Kin Hubbard, an early 20th century American journalist, once said, "Don't knock the weather. If it didn't change once in a while, 9 out of 10 people couldn't start a conversation."
The current El Niño, which is shaping up to rival the 1982/83 and 1997/98 El Niños in terms of intensity, has certainty kicked off a sustained conversation. From trade publications to the mainstream media to science blogs, El Niño is now a very hot topic. This phenomenon and its associated impact was also the theme of the 2015 El Nino Conference I recently attended at the International Research Institute for Climate and Society (IRI) in mid-November. IRI focuses on the impact of weather and climate on society, and El Niño is certainly a phenomenon whose impacts go far beyond the weather.
El Niño, characterized by a warming of the eastern and central equatorial Pacific Ocean, influences extreme weather events globally via changes it induces to the large-scale weather patterns. It has implications for tropical cyclone activity, namely in the Atlantic and Pacific, floods, heat waves and droughts. We've already seen the effects of the 2015 El Niño. For example, the Pacific hurricane/typhoon season has broken records, with 10 hurricanes of Cat 3 intensity or higher in the East Pacific (one being Hurricane Patricia, the most powerful hurricane ever observed), and 14 named storms either forming in or entering the Central Pacific.
El Niño's impact on developed economies is well publicized; heat waves in Australia and floods in California have made the most headlines. Many hope that the current El Niño will be the solution to California's on-going and severe drought. Less well publicized, but of even greater importance, are the impacts of El Niño on developing economies. The incidence of floods and droughts in these vulnerable countries can have implications far beyond property damage; public health, food security and even political instability can either be induced or amplified by El Niño events.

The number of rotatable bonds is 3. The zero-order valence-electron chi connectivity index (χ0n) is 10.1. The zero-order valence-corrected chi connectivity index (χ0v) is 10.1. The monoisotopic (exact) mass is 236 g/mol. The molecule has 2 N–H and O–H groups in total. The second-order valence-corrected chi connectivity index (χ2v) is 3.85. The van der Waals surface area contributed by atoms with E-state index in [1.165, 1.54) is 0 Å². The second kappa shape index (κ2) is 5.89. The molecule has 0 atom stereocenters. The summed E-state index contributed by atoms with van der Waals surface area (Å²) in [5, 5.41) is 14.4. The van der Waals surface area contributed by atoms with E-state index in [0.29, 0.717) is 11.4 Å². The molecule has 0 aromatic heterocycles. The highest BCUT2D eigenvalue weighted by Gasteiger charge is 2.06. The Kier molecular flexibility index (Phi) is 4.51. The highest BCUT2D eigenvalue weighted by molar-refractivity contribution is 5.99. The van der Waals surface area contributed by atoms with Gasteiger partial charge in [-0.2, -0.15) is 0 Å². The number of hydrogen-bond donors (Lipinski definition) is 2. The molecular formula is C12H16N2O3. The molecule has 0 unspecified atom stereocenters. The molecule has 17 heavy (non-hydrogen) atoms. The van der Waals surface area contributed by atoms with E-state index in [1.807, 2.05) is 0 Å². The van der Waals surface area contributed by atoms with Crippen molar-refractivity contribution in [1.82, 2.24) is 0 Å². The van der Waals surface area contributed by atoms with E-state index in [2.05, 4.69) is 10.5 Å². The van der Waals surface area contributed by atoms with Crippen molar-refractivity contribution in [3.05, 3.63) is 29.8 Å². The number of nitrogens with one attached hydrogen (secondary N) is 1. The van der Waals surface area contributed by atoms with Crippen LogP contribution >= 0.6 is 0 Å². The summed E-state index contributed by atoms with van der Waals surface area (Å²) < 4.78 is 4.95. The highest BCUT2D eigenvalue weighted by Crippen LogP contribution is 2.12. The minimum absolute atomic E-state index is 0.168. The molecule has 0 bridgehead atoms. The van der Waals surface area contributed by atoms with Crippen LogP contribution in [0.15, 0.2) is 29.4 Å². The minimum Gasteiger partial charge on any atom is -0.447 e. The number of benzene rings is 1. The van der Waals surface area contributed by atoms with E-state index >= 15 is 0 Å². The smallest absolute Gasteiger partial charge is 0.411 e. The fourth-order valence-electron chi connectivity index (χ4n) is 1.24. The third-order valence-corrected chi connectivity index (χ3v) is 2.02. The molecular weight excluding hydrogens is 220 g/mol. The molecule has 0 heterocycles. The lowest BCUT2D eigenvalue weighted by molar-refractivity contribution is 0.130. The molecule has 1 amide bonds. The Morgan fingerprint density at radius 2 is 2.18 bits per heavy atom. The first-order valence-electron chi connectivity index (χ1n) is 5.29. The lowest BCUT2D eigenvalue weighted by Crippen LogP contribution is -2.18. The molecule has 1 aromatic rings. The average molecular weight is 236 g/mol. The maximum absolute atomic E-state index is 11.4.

We've already witnessed this historically; President Suharto of Indonesia was deposed in the wake of the 1997/98 El Niño, which caused an extreme drought and severe wildfires. Prior to the drought, the situation in the country was already precarious, due to weaknesses in the economy and increasing ethnic tensions between Chinese Indonesians and non-Chinese Indonesians. The drought caused by the 1997/98 El Niño was the tipping point, leading to a political uprising and violence in the country.
The 1997/98 El Niño also led to a devastating outbreak of malaria in Kenya. El Niño causes an increase in extreme precipitation and flood events in the Horn of Africa, and malaria thrives in warm, moist and unsanitary environments.
The world is certainly different than it was in 1997/98. The World Health Organization has made great strides in addressing malaria in Africa, and more countries have transitioned from autocracies to democracies. However, even within the context of our current world, there are reasons to be concerned about the current El Niño.
Here are a few reasons:
* Since 1997/98, the population has increased by 1.3 billion, with the poor urban population growing the fastest. An analysis by Marc Levy from Columbia University finds that there are 230 million additional people living in El Niño sensitive areas.
* The Middle East, a highly unstable geopolitical area, is prone to drought during El Niño years; any further stress to the region could lead to further food shortages, violence and humanitarian crises.
* The economy of China is slowing down, resulting in price pressure on commodities from Latin America. The combination of decreased demand for commodities from Latin America by China, coupled with the impact of El Niño in South America, could affect the financial stability of these middle-income countries.
* In California, where everyone hopes for a drought-busting winter, El Niño can be potentially problematic; the ground in California is so dry and non-porous that if rain falls too heavily in a short period of time, it'll simply run off, causing landslides and damage rather than replenishing the reservoirs, ground water and soil moisture.
The impacts of El Niño clearly extend well beyond the weather. We, as a global society, must not only be aware of them, but also prepare for them in months ahead.
Category: Food security: Farming, Climate/natural disasters: Disaster risk, Drought, Floods/storms, Resilience
Location: Pacific Ocean